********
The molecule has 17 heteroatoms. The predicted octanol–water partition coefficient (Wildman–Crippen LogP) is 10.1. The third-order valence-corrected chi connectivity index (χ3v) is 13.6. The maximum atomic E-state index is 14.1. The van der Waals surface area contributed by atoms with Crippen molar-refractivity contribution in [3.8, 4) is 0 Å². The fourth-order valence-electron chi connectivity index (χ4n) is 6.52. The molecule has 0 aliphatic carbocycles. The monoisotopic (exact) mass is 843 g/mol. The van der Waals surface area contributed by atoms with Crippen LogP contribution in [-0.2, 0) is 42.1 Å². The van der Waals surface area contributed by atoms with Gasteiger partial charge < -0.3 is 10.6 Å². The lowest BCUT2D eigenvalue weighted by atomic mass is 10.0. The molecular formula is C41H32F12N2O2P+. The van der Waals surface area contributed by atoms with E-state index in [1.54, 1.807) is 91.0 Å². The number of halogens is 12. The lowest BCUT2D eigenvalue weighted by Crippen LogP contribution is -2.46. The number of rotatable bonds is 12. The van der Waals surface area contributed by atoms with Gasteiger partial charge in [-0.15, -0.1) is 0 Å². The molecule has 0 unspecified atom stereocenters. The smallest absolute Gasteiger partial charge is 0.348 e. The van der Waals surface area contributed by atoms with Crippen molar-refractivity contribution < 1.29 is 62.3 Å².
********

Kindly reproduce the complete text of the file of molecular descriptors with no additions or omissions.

The molecule has 17 heteroatoms. The predicted octanol–water partition coefficient (Wildman–Crippen LogP) is 10.1. The third-order valence-corrected chi connectivity index (χ3v) is 13.6. The maximum atomic E-state index is 14.1. The van der Waals surface area contributed by atoms with Crippen molar-refractivity contribution in [3.8, 4) is 0 Å². The fourth-order valence-electron chi connectivity index (χ4n) is 6.52. The molecule has 0 aliphatic carbocycles. The monoisotopic (exact) mass is 843 g/mol. The van der Waals surface area contributed by atoms with Crippen LogP contribution in [-0.2, 0) is 42.1 Å². The van der Waals surface area contributed by atoms with Gasteiger partial charge < -0.3 is 10.6 Å². The lowest BCUT2D eigenvalue weighted by atomic mass is 10.0. The molecular formula is C41H32F12N2O2P+. The van der Waals surface area contributed by atoms with E-state index in [1.54, 1.807) is 91.0 Å². The number of halogens is 12. The lowest BCUT2D eigenvalue weighted by Crippen LogP contribution is -2.46. The number of rotatable bonds is 12. The van der Waals surface area contributed by atoms with Gasteiger partial charge in [-0.15, -0.1) is 0 Å². The molecule has 0 unspecified atom stereocenters. The smallest absolute Gasteiger partial charge is 0.348 e. The van der Waals surface area contributed by atoms with Crippen molar-refractivity contribution < 1.29 is 62.3 Å².